Nu­clear fuel memos ex­pose wary dance with Pak­istan

The Pak Banker - - Editorial5 - Jane Perlez

In­deed, the con­sul gen­eral in Peshawar wrote in 2008 that she be­lieved that some mem­bers of the Haqqani net­work - one of the most lethal groups at­tack­ing Amer­i­can and Afghan sol­diers - had left North Waziris­tan to es­cape drone strikes. Some fam­ily mem­bers, she wrote, re­lo­cated south of Peshawar; oth­ers lived in Rawalpindi, where se­nior Pak­istani mil­i­tary of­fi­cials also live.

In one cable, Ms. Pat­ter­son, a vet­eran diplo­mat who left Is­lam­abad in Oc­to­ber af­ter a three-year stint as am­bas­sador, said more money and mil­i­tary as­sis­tance would not be per­sua­sive. "There is no chance that Pak­istan will view en­hanced as­sis­tance lev­els in any field as suf­fi­cient com­pen­sa­tion for aban­don­ing sup­port for these groups, which it sees as an im­por­tant part of its na­tional se­cu­rity ap­pa­ra­tus against In­dia."

Ar­ti­cles in this se­ries will ex­am­ine Amer­i­can diplo­matic ca­bles as a win­dow on re­la­tions with the rest of the world in an age of war and ter­ror­ism.

An In­ter­net video that showed men in Pak­istani mil­i­tary uni­forms ex­e­cut­ing six young men in civil­ian clothes.

In a rare tone of dis­sent with Washington, she said Pak­istan would only dig in deeper if Amer­ica con­tin­ued to im­prove ties with In­dia, which she said "feeds Pak­istani es­tab­lish­ment para­noia and pushes them closer to both Afghan and Kash­mir fo­cused ter­ror­ist groups."

The groups Ms. Pat­ter­son re­ferred to were al­most cer­tainly the Haqqani net­work of the Afghan Tal­iban and Lashkar-e-Taiba, a group fi­nanced by Pak­istan in the 1990s to fight In­dia in Kash­mir that is ac­cused of the 2008 ter­ror­ist attacks in Mum­bai, In­dia.

The highly en­riched ura­nium that Ms. Pat­ter­son wanted re­moved from the re­search re­ac­tor came from the United States in the mid-1960s. In those days, un­der the Atoms for Peace pro­gram, lit­tle thought was given to pro­lif­er­a­tion, and Pak­istan seemed too poor and back­ward to join the nu­clear race.

But by May 2009, all that had changed, and her terse cable to the State and De­fense De­part­ments, among oth­ers, touched ev­ery nerve in the fraught re­la­tion­ship: mu­tual mis­trust, the safety of the world's fastest-grow­ing nu­clear arse­nal, bro­ken prom­ises and a per­va­sive fear that any talk about Pak­istan's vul­ner­a­bil­ity would end what­ever co­op­er­a­tion ex­isted.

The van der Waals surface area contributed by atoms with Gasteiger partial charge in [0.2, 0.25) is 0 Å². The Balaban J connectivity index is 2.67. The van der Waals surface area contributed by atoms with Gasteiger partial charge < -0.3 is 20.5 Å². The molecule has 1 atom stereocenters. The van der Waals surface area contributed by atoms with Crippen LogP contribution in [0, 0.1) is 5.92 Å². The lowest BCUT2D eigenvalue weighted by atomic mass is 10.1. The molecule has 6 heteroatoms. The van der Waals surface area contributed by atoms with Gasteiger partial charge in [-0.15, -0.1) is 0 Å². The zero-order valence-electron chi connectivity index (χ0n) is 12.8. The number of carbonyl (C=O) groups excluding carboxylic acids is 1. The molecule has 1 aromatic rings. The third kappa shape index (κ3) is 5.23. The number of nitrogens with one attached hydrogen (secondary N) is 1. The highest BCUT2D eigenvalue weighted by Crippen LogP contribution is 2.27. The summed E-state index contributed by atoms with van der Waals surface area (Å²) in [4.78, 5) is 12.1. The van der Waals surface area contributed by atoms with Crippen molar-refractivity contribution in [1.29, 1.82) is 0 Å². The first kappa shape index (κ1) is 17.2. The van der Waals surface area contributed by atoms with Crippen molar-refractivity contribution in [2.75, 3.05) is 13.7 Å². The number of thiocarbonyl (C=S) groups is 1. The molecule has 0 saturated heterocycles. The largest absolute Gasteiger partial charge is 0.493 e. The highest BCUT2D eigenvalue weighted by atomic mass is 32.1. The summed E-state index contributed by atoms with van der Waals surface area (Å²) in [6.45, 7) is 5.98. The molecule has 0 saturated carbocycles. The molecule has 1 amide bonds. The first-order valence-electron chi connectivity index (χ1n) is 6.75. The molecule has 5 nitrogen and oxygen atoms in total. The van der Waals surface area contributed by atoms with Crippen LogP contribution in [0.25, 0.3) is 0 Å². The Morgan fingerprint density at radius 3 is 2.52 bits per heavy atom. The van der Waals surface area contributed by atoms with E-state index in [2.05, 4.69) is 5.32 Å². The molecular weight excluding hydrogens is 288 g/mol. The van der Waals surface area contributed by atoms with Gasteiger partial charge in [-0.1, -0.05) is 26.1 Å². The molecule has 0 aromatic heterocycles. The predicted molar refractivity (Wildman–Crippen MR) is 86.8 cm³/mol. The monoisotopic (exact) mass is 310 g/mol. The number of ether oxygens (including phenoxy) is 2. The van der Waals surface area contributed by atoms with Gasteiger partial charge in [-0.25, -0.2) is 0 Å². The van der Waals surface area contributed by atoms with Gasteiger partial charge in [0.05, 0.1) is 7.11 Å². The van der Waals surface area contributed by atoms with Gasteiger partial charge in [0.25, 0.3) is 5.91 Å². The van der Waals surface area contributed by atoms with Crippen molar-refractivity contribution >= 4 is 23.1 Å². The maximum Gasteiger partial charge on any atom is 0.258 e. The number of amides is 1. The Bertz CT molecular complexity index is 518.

The re­ac­tor had been con­verted to use low-en­riched ura­nium, well be­low bomb grade, in 1990, ac­cord­ing to the In­ter­na­tional Atomic En­ergy Agency, or I.A.E.A. But the bomb-grade ura­nium had never been re­turned to the United States and re­mains in stor­age nearby. Ms. Pat­ter­son's cable noted that Pak­istan had "agreed in prin­ci­ple to the fuel re­moval in 2007."

But time and again the Pak­ista­nis balked, and she re­ported that an in­ter­a­gency group within the Pak­istani govern­ment had de­cided to can­cel a visit by Amer­i­can tech­ni­cal ex­perts to get the fuel out of the coun­try. She con­cluded that "it is clear that the neg­a­tive me­dia at­ten­tion has be­gun to ham­per U.S. ef­forts to im­prove Pak­istan's nu­clear se­cu­rity and non­pro­lif­er­a­tion prac­tices."

Any progress, she sug­gested, would have to await a "more con­ducive" po­lit­i­cal cli­mate.

On Mon­day, Pak­istan's For­eign Af­fairs Min­istry is­sued a state­ment con­firm­ing that "the US sug­ges­tion to have the fuel trans­ferred was plainly re­fused by Pak­istan." It said that the United States had pro­vided the fuel but did not men­tion that, un­der the terms of such trans­fers, the United States re­tained the right to have the spent fuel re­turned.

The am­bas­sador's com­ments help ex­plain why Mr. Obama and his aides have expressed con­fi­dence in Pak­istan's nu­clear se­cu­rity when asked in pub­lic. But at the be­gin­ning of the ad­min­is­tra­tion's re­view of its Afghanistan and Pak­istan strat­egy, a highly clas­si­fied in­tel­li­gence re­port de­liv­ered to Mr. Obama said that while Pak­istan's weapons were well se­cured, there was deep, con­tin­u­ing con­cern about "in­sider ac­cess," mean­ing el­e­ments in the mil­i­tary or in­tel­li­gence ser­vices.

In fact, Ms. Pat­ter­son, in a Feb. 4, 2009, cable, wrote that "our ma­jor con­cern is not hav­ing an Is­lamic mil­i­tant steal an en­tire weapon but rather the chance some­one work­ing in GOP [govern­ment of Pak­istan] fa­cil­i­ties could grad­u­ally smug­gle enough ma­te­rial out to even­tu­ally make a weapon."

Mr. Obama's re­view con­cluded by de­ter­min­ing that there were two "vi­tal" Amer­i­can in­ter­ests in the re­gion. One was de­feat­ing Al Qaeda. The sec­ond, not pre­vi­ously re­ported, was mak­ing sure ter­ror­ists could never gain ac­cess to Pak­istan's nu­clear pro­gram. That goal was clas­si­fied, to keep from an­ger­ing Is­lam­abad.

Asked about the sta­tus of the fuel at the re­search re­ac­tor, Damien LaVera, a spokesman for the Na­tional Nu­clear Se­cu­rity Ad­min­is­tra­tion of the En­ergy Depart­ment, said, "The United States supplied Pak­istan with fuel for a re­search re­ac­tor decades ago for the pur­pose of pro­duc­ing med­i­cal iso­topes and sci­en­tific re­search." Im­plic­itly ac­knowl­edg­ing that the ma­te­rial re­mains there, Mr. LaVera said "the fuel is un­der I.A.E.A. safe­guards and has not been part of Pak­istan's nu­clear weapons pro­gram."

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